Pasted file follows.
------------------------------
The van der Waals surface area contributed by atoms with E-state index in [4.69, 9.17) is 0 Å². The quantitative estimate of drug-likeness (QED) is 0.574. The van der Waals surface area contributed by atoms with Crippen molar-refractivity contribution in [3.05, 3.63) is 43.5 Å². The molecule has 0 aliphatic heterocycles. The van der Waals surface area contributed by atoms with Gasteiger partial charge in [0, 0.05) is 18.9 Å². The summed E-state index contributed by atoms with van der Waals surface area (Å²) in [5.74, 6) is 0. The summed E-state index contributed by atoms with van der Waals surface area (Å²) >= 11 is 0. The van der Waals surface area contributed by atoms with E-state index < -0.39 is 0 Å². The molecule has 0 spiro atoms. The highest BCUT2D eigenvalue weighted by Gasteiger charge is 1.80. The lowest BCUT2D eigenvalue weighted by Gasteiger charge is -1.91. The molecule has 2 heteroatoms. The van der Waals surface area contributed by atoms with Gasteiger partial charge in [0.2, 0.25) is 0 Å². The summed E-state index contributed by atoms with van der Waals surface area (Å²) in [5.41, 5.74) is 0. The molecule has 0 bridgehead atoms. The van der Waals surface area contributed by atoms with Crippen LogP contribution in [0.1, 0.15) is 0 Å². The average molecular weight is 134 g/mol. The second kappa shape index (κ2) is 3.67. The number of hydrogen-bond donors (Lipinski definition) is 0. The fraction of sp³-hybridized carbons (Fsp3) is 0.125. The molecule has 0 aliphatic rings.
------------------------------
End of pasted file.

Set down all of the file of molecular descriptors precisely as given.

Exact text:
The van der Waals surface area contributed by atoms with E-state index in [4.69, 9.17) is 0 Å². The quantitative estimate of drug-likeness (QED) is 0.574. The van der Waals surface area contributed by atoms with Crippen molar-refractivity contribution in [3.05, 3.63) is 43.5 Å². The molecule has 0 aliphatic heterocycles. The van der Waals surface area contributed by atoms with Gasteiger partial charge in [0, 0.05) is 18.9 Å². The summed E-state index contributed by atoms with van der Waals surface area (Å²) in [5.74, 6) is 0. The summed E-state index contributed by atoms with van der Waals surface area (Å²) >= 11 is 0. The van der Waals surface area contributed by atoms with E-state index < -0.39 is 0 Å². The molecule has 0 spiro atoms. The highest BCUT2D eigenvalue weighted by Gasteiger charge is 1.80. The lowest BCUT2D eigenvalue weighted by Gasteiger charge is -1.91. The molecule has 2 heteroatoms. The van der Waals surface area contributed by atoms with Gasteiger partial charge in [0.2, 0.25) is 0 Å². The summed E-state index contributed by atoms with van der Waals surface area (Å²) in [5.41, 5.74) is 0. The molecule has 0 bridgehead atoms. The van der Waals surface area contributed by atoms with Crippen LogP contribution in [0.1, 0.15) is 0 Å². The average molecular weight is 134 g/mol. The second kappa shape index (κ2) is 3.67. The number of hydrogen-bond donors (Lipinski definition) is 0. The fraction of sp³-hybridized carbons (Fsp3) is 0.125. The molecule has 0 aliphatic rings.